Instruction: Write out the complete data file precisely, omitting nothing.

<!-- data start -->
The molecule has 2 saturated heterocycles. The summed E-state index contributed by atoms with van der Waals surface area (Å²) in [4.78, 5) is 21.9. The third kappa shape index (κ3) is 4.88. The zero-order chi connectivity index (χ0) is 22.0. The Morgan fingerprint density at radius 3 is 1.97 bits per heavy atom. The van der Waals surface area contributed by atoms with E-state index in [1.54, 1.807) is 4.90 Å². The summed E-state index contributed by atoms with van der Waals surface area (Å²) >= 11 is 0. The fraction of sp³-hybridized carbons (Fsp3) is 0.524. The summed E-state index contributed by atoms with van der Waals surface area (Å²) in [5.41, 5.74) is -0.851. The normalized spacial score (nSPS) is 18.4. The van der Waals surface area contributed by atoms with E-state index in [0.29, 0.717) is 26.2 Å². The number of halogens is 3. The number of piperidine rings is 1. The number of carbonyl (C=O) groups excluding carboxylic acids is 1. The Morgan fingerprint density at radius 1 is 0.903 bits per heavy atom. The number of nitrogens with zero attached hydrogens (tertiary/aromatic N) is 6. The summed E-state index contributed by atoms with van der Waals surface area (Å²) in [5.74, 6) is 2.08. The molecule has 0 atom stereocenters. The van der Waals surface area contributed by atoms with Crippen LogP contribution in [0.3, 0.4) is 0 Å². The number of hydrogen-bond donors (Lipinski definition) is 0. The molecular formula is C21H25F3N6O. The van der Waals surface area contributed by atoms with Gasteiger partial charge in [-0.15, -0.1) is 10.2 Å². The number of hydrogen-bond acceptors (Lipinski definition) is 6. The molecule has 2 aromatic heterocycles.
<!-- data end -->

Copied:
The molecule has 2 saturated heterocycles. The summed E-state index contributed by atoms with van der Waals surface area (Å²) in [4.78, 5) is 21.9. The third kappa shape index (κ3) is 4.88. The zero-order chi connectivity index (χ0) is 22.0. The Morgan fingerprint density at radius 3 is 1.97 bits per heavy atom. The van der Waals surface area contributed by atoms with E-state index in [1.54, 1.807) is 4.90 Å². The summed E-state index contributed by atoms with van der Waals surface area (Å²) >= 11 is 0. The fraction of sp³-hybridized carbons (Fsp3) is 0.524. The summed E-state index contributed by atoms with van der Waals surface area (Å²) in [5.41, 5.74) is -0.851. The normalized spacial score (nSPS) is 18.4. The van der Waals surface area contributed by atoms with E-state index in [0.29, 0.717) is 26.2 Å². The number of halogens is 3. The number of piperidine rings is 1. The number of carbonyl (C=O) groups excluding carboxylic acids is 1. The Morgan fingerprint density at radius 1 is 0.903 bits per heavy atom. The number of nitrogens with zero attached hydrogens (tertiary/aromatic N) is 6. The summed E-state index contributed by atoms with van der Waals surface area (Å²) in [5.74, 6) is 2.08. The molecule has 0 atom stereocenters. The van der Waals surface area contributed by atoms with Crippen LogP contribution in [0.3, 0.4) is 0 Å². The number of hydrogen-bond donors (Lipinski definition) is 0. The molecular formula is C21H25F3N6O. The van der Waals surface area contributed by atoms with Gasteiger partial charge in [-0.15, -0.1) is 10.2 Å². The number of hydrogen-bond acceptors (Lipinski definition) is 6. The molecule has 2 aromatic heterocycles.